Everyone knows that the business environment is changing on a daily basis. This is especially true in the construction business as:
Equipment choices offer more specialization;
- Vendors continually develop new models with higher utility value;
- Technology provides options to increase profits;
- You can purchase or lease most units;
- There is an adequate supply of rental options should you decide to avoid the ownership hassles.
No matter how you look at it, there are many reasons to purchase a new machine that works wonders for your business by enabling it to become more efficient and profitable. But does it? There is no doubt it can, but only if the benefits achieved cover the cost of the new unit and add to your bottom line. To do that, the unit has to have enough time and dollar utilization to cover the cost of ownership.
Calculate Time and Costs
The “more efficient” part of the equation is easy to understand. The unit allows more work to be done in a shorter time frame using less personnel hours. By doing so, it should make your business more profitable.
The “profitable” side of the equation is another story altogether. The question becomes: “Are you more profitable for the year as a result of the equipment purchase, or are you only more profitable on the jobs on which you use that equipment?” If your time utilization is at least 65% to 70% annually, then you should be in the green. If, however, the machine is only used 40% of the time during a year, you are probably not covering the cost of ownership.
It is this last part that created the equipment rental industry. Rental allows you to know your cost, which you can then charge to jobs, and also helps you avoid the time utilization question since you send it back when you’re done with it. When you rent a unit, you hopefully have 100% time utilization because you are using the unit every day you have it.
I’m using rental jargon when I talk about time and dollar utilization, because rental companies have to measure these two metrics on a daily, weekly and monthly basis for every unit in their rental fleet. Contractors should be doing something similar to ensure they are covering the cost of ownership for each unit in their fleet. If you don’t, then I advise renting as much as you can to help control your costs and ROI on assets.
Time utilization is easy to understand. It’s how many days the machine is available in any given time period and how many days it is actually used on a jobsite. For example, if a unit is available for a month and you only use it for two weeks, you have approximately 50% time utilization for that month. If 65% to 70% utilization is required to make a buck, you may not be covering your cost for that machine. But since we’re only talking one month, it’s entirely possible to make up shortfalls in the future and wind up with 75% for the year.
The dollar utilization side of the equation is a little more complicated. Even if you have adequate time utilization, if you do not charge a “proper” amount of cost to the job, you may not cover the cost of ownership of that unit.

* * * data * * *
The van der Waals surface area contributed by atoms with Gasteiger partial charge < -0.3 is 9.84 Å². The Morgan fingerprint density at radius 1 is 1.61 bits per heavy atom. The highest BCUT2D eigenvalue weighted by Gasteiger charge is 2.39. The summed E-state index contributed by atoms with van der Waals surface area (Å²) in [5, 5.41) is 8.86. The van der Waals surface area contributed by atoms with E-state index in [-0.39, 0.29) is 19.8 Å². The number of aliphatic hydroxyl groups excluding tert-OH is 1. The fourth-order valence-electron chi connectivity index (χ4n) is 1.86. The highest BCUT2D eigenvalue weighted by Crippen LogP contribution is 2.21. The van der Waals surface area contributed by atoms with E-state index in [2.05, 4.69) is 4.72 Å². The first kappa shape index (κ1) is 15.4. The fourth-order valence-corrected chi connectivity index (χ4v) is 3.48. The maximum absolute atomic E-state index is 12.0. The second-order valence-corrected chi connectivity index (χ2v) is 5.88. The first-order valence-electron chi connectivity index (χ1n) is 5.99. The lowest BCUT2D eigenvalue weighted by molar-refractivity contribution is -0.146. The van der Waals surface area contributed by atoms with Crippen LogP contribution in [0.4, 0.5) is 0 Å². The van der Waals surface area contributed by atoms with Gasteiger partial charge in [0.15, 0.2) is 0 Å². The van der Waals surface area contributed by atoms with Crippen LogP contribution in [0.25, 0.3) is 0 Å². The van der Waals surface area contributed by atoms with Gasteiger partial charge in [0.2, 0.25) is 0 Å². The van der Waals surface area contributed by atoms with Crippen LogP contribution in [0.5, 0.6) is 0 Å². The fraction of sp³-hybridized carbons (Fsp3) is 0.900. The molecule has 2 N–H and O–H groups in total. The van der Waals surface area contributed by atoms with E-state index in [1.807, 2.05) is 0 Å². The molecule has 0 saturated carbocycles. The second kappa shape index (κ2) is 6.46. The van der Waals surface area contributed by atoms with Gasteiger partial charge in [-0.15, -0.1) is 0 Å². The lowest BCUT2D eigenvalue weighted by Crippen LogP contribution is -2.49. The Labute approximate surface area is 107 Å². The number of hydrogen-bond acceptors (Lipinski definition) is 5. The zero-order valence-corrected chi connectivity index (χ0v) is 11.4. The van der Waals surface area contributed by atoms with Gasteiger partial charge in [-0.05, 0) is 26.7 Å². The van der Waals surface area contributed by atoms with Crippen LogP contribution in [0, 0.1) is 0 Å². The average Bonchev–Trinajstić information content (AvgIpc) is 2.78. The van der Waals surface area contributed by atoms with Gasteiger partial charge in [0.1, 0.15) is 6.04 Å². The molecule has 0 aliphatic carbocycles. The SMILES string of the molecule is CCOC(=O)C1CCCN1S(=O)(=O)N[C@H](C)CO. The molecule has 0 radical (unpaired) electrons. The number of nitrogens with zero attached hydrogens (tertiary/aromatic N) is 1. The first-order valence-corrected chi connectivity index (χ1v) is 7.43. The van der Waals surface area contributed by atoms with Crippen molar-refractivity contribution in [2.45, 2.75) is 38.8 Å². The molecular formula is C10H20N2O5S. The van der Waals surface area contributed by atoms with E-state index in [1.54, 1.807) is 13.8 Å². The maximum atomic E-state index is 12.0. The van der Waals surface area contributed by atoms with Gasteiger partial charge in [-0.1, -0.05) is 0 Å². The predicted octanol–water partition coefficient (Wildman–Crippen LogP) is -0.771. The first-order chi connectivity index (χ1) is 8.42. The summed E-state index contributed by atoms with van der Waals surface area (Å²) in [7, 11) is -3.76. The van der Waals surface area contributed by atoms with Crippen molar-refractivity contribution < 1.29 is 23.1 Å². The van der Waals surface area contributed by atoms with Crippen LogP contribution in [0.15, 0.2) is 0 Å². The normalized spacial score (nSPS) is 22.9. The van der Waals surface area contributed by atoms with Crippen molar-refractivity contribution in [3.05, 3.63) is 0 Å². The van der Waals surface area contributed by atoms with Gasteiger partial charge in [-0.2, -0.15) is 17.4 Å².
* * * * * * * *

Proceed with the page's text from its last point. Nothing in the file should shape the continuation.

Remember, you have to cover debt service (P + I), maintenance, storage, transportation and all the other related costs of ownership. Debt service alone is probably 20% of the equipment cost per year, so you really have to hit a 30% to 35% ROI on owned units to keep from hurting your performance numbers. Dollar utilization can cover up some of the sins related to low time utilization, but don’t count on it.
Use Rental to Set Rates
You need to get comfortable with the costs of your equipment, which probably include new and used units — some of which still require note payments and some that are fully paid off. You have to manage this investment to earn an adequate ROI, or adjust your investment to make the ROI work for the shareholders and your bank.
There is little doubt that contractors are buying less and renting more as a way to maximize ROI on what they own and reduce overall financial risk. If you are not thinking along these lines, I suggest you compare what you charge to your jobs vs. rental rates for that same equipment for the time periods involved.
Rental companies earn their living by managing their fleet and using rates to achieve an overall profitable return. I would suggest that what you charge to a job for your equipment use should be similar to what a rental company would charge for the same equipment and time frame. If your rates are substantially lower, you may be kidding yourself about covering cost of ownership.
Every contractor that owns a significant fleet should have an internal rental department that determines what rates to charge for equipment use; compares those rates to external rental rates; and adjusts the cost of owned equipment and its internal rates to maximize equipment ROI.
Do yourself a favor and buy a share of a public rental company, and then review its quarterly reports, in which the bulk of what is discussed is time and dollar utilization. I would also pay a visit to one of the rental companies you use to review how they manage their fleet and equipment ROI. If you wish to avoid this process, then rent as much as you can and only own what is used 75% of your busy season.
Garry Bartecki is the managing member of GB Financial Services LLP and a consultant to the Associated Equipment Distributors. He can be reached at (708) 347-9109 or email@example.com.